|1||Golden, British Columbia|
|2||Sault Ste Marie, Ontario|
|3||Dawson City, Yukon|
|4||Lytton, British Columbia|
|6||Chase, British Columbia|
|7||Revelstoke, British Columbia|
|8||Courtenay, British Columbia|
|9||Dollard-Des Ormeaux, Quebec|
(local time)SEE WORLD AQI RANKING
2:57, Feb 26
live AQI index
|Air pollution level||Air quality index||Main pollutant|
|Good|| 8 US AQI||PM2.5|
|PM2.5|| 1.8 µg/m³|
|Open your windows to bring clean, fresh air indoors|
|Enjoy outdoor activities|
|Monday, Feb 22|
Moderate 55 US AQI
|Tuesday, Feb 23|
Moderate 52 US AQI
|Wednesday, Feb 24|
Good 30 US AQI
Good 28 US AQI
|Friday, Feb 26|
Good 42 US AQI
|Saturday, Feb 27|
Good 28 US AQI
|Sunday, Feb 28|
Good 41 US AQI
|Monday, Mar 1|
Good 6 US AQI
|Tuesday, Mar 2|
Good 6 US AQI
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Quebec is a city located in the Canadian province of the same name, one of thirteen different provinces found throughout the country. It is home to over 800 thousand people, making it the second largest city in Quebec province after Montreal, as well as the eleventh largest countrywide. It has a sizeable economy and industry based around sectors such as transport and tourism, commerce as well as large scale manufacturing of goods and materials such as paper, processed food, metals, alongside chemicals and electronic equipment. With such a large factory based economy, coupled with the mass movement of its population, Quebec has some fairly high levels of air pollution, especially when compared to many cities in Canada that typically have a more pristine quality of air for the majority of the year.
In 2019, Quebec came in with a PM2.5 reading of 8.3 μg/m³ as its yearly average. This placed Quebec into the World Health Organizations (WHO's) target goal for the most optimal quality of air, which shows that despite having several months where the air quality depreciated somewhat due to several factors, Quebec still managed to maintain a good year round air quality level. This reading of 8.3 μg/m³ put the city in 3260th place out of all cities ranked worldwide, as well as 33rd place in Canada. Despite having the WHO's annual target reading, there is much the city could do to improve upon for the health of its citizens.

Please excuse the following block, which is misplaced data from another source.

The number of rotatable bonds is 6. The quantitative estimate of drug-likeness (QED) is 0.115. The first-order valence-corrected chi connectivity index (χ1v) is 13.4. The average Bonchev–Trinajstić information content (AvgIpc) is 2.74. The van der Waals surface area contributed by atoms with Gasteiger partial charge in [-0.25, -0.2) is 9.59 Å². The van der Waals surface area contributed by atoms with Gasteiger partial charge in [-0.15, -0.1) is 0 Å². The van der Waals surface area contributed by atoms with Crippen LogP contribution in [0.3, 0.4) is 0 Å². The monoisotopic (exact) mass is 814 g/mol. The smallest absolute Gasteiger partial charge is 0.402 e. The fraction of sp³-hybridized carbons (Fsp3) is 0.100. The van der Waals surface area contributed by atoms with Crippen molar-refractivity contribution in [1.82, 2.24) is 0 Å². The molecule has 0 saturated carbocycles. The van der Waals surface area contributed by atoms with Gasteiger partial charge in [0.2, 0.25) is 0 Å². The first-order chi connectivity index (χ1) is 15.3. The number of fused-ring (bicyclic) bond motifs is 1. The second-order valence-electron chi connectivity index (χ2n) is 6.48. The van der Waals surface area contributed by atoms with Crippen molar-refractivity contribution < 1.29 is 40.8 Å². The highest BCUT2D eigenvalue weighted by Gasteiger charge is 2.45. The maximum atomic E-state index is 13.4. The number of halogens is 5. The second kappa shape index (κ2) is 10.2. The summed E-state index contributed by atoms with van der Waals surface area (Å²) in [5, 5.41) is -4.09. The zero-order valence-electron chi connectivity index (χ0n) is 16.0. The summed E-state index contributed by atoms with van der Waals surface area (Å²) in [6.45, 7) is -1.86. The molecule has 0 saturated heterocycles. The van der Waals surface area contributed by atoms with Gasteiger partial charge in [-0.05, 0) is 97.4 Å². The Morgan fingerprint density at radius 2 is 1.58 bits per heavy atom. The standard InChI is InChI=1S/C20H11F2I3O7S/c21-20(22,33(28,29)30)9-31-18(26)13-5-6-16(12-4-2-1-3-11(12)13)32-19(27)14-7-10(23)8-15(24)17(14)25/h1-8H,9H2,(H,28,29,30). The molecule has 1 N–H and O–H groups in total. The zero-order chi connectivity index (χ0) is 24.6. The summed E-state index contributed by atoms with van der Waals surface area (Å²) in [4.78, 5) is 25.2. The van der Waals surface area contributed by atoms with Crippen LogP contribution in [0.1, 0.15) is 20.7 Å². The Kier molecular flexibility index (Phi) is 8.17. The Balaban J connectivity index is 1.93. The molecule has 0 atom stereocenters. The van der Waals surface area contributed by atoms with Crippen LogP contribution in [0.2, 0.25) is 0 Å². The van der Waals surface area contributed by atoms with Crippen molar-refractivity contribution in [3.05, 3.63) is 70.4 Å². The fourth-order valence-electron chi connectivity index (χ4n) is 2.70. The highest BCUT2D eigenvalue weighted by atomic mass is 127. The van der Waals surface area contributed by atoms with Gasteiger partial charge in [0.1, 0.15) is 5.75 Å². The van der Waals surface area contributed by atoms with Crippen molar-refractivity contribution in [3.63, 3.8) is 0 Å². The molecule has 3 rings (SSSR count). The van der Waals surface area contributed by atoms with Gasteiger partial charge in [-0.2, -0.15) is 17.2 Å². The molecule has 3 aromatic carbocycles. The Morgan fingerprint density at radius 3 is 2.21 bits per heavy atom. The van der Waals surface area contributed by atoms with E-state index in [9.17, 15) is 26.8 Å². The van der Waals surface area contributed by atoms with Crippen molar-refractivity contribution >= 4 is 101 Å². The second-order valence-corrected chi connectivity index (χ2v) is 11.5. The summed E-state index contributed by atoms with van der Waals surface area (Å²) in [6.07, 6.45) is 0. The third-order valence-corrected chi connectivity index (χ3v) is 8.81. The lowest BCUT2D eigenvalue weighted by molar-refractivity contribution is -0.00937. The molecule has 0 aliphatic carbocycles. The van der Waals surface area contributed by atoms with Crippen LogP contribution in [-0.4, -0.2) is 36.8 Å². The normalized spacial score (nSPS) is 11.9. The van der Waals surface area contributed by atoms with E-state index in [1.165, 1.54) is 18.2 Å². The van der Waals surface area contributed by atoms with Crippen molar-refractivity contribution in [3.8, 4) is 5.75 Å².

In Quebec, there are several polluting factors that come together to create compounded levels of air pollution, with multiple sources all playing their part, although some are more prominent than others. One of the more prominent ones would be that of pollution caused by the automobile industry, with tens of thousands of cars moving across the city in people’s daily commutes, as well as larger and more polluting vehicles such as trucks and lorries also contributing significant amounts. These larger, or ‘heavy duty’ vehicles as they are known, often rely on diesel fuels, and due to their great weight and size, put out far more pollution than their smaller and lighter counterparts, as well as hazardous particulate matter (with even their tires putting out large amounts of microscopic rubber particles that can have far reaching effects on people’s health as well as the environment).
Other sources include industrial emission, which along with vehicles also count as a major contributor to diminished air quality in Quebec and indeed the rest of the country. Power plants, factories and all related industrial zones put out large amounts of detrimental and hazardous chemicals, some of which will be discussed in short. Other contributing factors include one such as construction or repair sites, as well as agriculture and the burning of wood and other organic materials, particularly during the colder months.